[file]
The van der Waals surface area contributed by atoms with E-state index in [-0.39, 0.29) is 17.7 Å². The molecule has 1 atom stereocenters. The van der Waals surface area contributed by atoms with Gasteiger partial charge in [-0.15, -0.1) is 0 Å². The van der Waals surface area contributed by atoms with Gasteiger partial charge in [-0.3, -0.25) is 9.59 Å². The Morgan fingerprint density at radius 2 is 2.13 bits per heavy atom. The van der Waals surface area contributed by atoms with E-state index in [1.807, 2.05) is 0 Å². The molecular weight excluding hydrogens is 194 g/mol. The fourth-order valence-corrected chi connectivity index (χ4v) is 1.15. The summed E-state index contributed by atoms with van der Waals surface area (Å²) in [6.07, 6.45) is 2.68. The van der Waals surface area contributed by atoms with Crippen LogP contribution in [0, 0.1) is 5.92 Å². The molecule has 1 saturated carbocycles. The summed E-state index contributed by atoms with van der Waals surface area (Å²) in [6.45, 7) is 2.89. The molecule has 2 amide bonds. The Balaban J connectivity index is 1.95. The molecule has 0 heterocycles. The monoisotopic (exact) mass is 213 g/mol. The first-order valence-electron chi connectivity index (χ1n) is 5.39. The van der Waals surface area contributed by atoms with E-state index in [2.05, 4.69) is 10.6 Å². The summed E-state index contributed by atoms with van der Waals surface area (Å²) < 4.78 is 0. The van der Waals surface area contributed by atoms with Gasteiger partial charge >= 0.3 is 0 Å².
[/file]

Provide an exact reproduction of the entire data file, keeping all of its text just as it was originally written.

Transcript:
The van der Waals surface area contributed by atoms with E-state index in [-0.39, 0.29) is 17.7 Å². The molecule has 1 atom stereocenters. The van der Waals surface area contributed by atoms with Gasteiger partial charge in [-0.15, -0.1) is 0 Å². The van der Waals surface area contributed by atoms with Gasteiger partial charge in [-0.3, -0.25) is 9.59 Å². The Morgan fingerprint density at radius 2 is 2.13 bits per heavy atom. The van der Waals surface area contributed by atoms with E-state index in [1.807, 2.05) is 0 Å². The molecular weight excluding hydrogens is 194 g/mol. The fourth-order valence-corrected chi connectivity index (χ4v) is 1.15. The summed E-state index contributed by atoms with van der Waals surface area (Å²) in [6.07, 6.45) is 2.68. The van der Waals surface area contributed by atoms with Crippen LogP contribution in [0, 0.1) is 5.92 Å². The molecule has 1 saturated carbocycles. The summed E-state index contributed by atoms with van der Waals surface area (Å²) in [6.45, 7) is 2.89. The molecule has 2 amide bonds. The Balaban J connectivity index is 1.95. The molecule has 0 heterocycles. The monoisotopic (exact) mass is 213 g/mol. The first-order valence-electron chi connectivity index (χ1n) is 5.39. The van der Waals surface area contributed by atoms with E-state index in [2.05, 4.69) is 10.6 Å². The summed E-state index contributed by atoms with van der Waals surface area (Å²) < 4.78 is 0. The van der Waals surface area contributed by atoms with Gasteiger partial charge >= 0.3 is 0 Å².